Two friends launch 'The Good Food Project’ to feed crematorium staff workers

A COVID-19 victim being cremated at the Nigambodh Ghat in Delhi on Sunday.  

Two friends, Nandini Ghosh and Shray Gupta, were speaking over the phone last Sunday afternoon. They were trying to find out ways to help people in COVID times. Later that evening, they decided to venture out with 100 food packets and distributed them at Nigambodh Ghat.

Ms. Ghosh, a 29-year-old management consultant, said it was her helplessness that helped her come up with “The Good Food Project”.

“Ever since the second wave struck, a lot of us have been feeling helpless. Last Sunday, the feeling grew stronger, and I called Shray, who has been helping people with resources already, asking him if we could do something. Then we decided to help the crematoriums staff workers with food,” she said.

Mr. Gupta chipped in ₹10,000 and the duo bought 100 dinner packets.

By the evening, both were outside Nigambodh Ghat, talking to the officials about food provisions at the facility.

Watch | What is happening in India's crematoriums?

“First we were shocked because bodies were still coming in. A worker told us that bodies come all night these days. The crematorium office staff person said they provide all meals to the workers. But when we asked the workers, they said they are managing themselves. We gave dinner packets to about 30 of them,” Mr. Gupta said. The rest of 70 packets were distributed to other workers at the crematorium, he added.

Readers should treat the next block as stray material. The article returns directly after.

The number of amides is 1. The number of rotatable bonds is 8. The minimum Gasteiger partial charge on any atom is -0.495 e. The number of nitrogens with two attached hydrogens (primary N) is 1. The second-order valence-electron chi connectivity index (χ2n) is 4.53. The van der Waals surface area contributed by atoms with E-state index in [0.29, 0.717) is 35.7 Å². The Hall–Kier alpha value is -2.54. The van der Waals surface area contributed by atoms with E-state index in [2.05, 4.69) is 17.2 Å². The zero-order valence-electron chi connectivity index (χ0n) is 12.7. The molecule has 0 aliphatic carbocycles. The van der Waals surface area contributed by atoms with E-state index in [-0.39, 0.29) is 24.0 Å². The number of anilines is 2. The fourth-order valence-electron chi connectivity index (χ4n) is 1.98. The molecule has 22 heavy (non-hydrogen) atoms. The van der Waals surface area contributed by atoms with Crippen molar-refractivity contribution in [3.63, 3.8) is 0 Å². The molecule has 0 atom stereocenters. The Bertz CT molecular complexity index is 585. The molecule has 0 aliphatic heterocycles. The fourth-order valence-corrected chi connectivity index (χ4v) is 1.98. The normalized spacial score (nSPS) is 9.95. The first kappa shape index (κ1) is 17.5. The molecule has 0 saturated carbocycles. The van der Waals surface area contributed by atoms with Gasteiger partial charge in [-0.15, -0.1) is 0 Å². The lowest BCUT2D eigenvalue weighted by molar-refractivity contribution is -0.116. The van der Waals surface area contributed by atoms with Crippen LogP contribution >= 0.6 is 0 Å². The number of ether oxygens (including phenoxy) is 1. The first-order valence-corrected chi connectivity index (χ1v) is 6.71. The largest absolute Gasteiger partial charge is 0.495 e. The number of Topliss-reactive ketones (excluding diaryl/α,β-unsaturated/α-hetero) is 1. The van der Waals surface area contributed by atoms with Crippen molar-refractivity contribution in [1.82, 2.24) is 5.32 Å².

Taking the idea forward and calculating the amount — ₹50,000 a day if they fed even 100 people daily at a few crematoriums — they decided to set up a crowdfunding online, which has been steadily growing.

By Sunday night, they formed a team of 10 persons — all friends, including Kriya Bhansali from Mumbai, managing social media and research, and Siddharth Pandey in London arranging and coordinating volunteers from London.

By Monday, over 15 people were ready to go and help the team with delivering food to crematoriums. “Most of the people who agreed to volunteer were those who had faced a personal loss due to COVID-19,” Mr. Gupta said.

Personal loss

Twenty-nine-year-old Dawar Naqvi said he became a part of the project because one of his uncles — a retired Army Colonel — died of COVID-19 and there was no one during his funeral. “There were no relatives there, not even his children. His wife was still in the hospital fighting the virus. He was cremated by non-family members. We were in so much pain that a person who always had a well-decorated life was all alone in his last journey. People in the crematorium are doing selfless service, helping them is my way of giving back to the society,” he said.

The group delivered food packets to 200 crematorium staff workers on Wednesday, 400 each on Thursday and Friday and planned for 800 on Saturday.

The team members wear PPE kits and take all the precautions before hitting the ground, they said.

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Printable version | Jun 21, 2021 6:16:46 AM |

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